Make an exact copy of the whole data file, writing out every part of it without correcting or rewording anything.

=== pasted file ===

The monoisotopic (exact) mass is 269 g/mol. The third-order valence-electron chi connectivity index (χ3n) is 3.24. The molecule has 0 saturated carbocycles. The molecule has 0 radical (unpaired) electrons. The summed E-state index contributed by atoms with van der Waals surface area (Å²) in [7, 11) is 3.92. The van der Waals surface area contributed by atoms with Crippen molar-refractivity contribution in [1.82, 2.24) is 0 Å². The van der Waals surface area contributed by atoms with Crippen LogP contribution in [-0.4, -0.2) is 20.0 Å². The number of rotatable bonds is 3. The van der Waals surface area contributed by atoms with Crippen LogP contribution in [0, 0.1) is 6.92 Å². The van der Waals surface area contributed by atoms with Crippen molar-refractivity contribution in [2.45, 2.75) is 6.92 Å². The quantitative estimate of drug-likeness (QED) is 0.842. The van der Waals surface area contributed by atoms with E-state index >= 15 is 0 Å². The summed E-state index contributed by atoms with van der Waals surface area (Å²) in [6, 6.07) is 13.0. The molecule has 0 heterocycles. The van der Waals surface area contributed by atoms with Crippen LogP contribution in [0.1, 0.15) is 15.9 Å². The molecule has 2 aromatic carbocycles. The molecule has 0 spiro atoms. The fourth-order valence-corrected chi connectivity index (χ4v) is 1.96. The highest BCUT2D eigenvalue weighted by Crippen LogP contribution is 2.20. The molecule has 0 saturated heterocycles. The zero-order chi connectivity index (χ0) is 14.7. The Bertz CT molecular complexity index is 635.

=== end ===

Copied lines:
The monoisotopic (exact) mass is 269 g/mol. The third-order valence-electron chi connectivity index (χ3n) is 3.24. The molecule has 0 saturated carbocycles. The molecule has 0 radical (unpaired) electrons. The summed E-state index contributed by atoms with van der Waals surface area (Å²) in [7, 11) is 3.92. The van der Waals surface area contributed by atoms with Crippen molar-refractivity contribution in [1.82, 2.24) is 0 Å². The van der Waals surface area contributed by atoms with Crippen LogP contribution in [-0.4, -0.2) is 20.0 Å². The number of rotatable bonds is 3. The van der Waals surface area contributed by atoms with Crippen LogP contribution in [0, 0.1) is 6.92 Å². The van der Waals surface area contributed by atoms with Crippen molar-refractivity contribution in [2.45, 2.75) is 6.92 Å². The quantitative estimate of drug-likeness (QED) is 0.842. The van der Waals surface area contributed by atoms with E-state index >= 15 is 0 Å². The summed E-state index contributed by atoms with van der Waals surface area (Å²) in [6, 6.07) is 13.0. The molecule has 0 heterocycles. The van der Waals surface area contributed by atoms with Crippen LogP contribution in [0.1, 0.15) is 15.9 Å². The molecule has 2 aromatic carbocycles. The molecule has 0 spiro atoms. The fourth-order valence-corrected chi connectivity index (χ4v) is 1.96. The highest BCUT2D eigenvalue weighted by Crippen LogP contribution is 2.20. The molecule has 0 saturated heterocycles. The zero-order chi connectivity index (χ0) is 14.7. The Bertz CT molecular complexity index is 635.